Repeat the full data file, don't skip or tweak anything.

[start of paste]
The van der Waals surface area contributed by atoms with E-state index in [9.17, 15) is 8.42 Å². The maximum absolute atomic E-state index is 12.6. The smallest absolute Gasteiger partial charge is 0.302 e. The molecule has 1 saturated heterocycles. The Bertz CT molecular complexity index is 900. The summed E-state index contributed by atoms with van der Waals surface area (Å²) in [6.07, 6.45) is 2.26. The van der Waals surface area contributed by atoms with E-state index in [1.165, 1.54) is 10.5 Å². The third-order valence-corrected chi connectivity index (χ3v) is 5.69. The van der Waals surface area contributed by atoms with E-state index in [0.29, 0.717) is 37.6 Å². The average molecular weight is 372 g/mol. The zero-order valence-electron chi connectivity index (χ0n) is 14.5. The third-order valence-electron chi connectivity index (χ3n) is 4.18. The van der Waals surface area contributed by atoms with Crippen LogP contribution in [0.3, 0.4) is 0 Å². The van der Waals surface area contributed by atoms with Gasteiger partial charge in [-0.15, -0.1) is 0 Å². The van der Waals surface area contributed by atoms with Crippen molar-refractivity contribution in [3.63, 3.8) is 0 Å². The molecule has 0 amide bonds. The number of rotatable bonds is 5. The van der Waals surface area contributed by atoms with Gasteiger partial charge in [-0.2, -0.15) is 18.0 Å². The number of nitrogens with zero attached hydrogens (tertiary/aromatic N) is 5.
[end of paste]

The van der Waals surface area contributed by atoms with E-state index in [9.17, 15) is 8.42 Å². The maximum absolute atomic E-state index is 12.6. The smallest absolute Gasteiger partial charge is 0.302 e. The molecule has 1 saturated heterocycles. The Bertz CT molecular complexity index is 900. The summed E-state index contributed by atoms with van der Waals surface area (Å²) in [6.07, 6.45) is 2.26. The van der Waals surface area contributed by atoms with E-state index in [1.165, 1.54) is 10.5 Å². The third-order valence-corrected chi connectivity index (χ3v) is 5.69. The van der Waals surface area contributed by atoms with E-state index in [0.29, 0.717) is 37.6 Å². The average molecular weight is 372 g/mol. The zero-order valence-electron chi connectivity index (χ0n) is 14.5. The third-order valence-electron chi connectivity index (χ3n) is 4.18. The van der Waals surface area contributed by atoms with Crippen LogP contribution in [0.3, 0.4) is 0 Å². The van der Waals surface area contributed by atoms with Gasteiger partial charge in [-0.15, -0.1) is 0 Å². The van der Waals surface area contributed by atoms with Crippen molar-refractivity contribution in [3.63, 3.8) is 0 Å². The molecule has 0 amide bonds. The number of rotatable bonds is 5. The van der Waals surface area contributed by atoms with Gasteiger partial charge in [-0.2, -0.15) is 18.0 Å². The number of nitrogens with zero attached hydrogens (tertiary/aromatic N) is 5.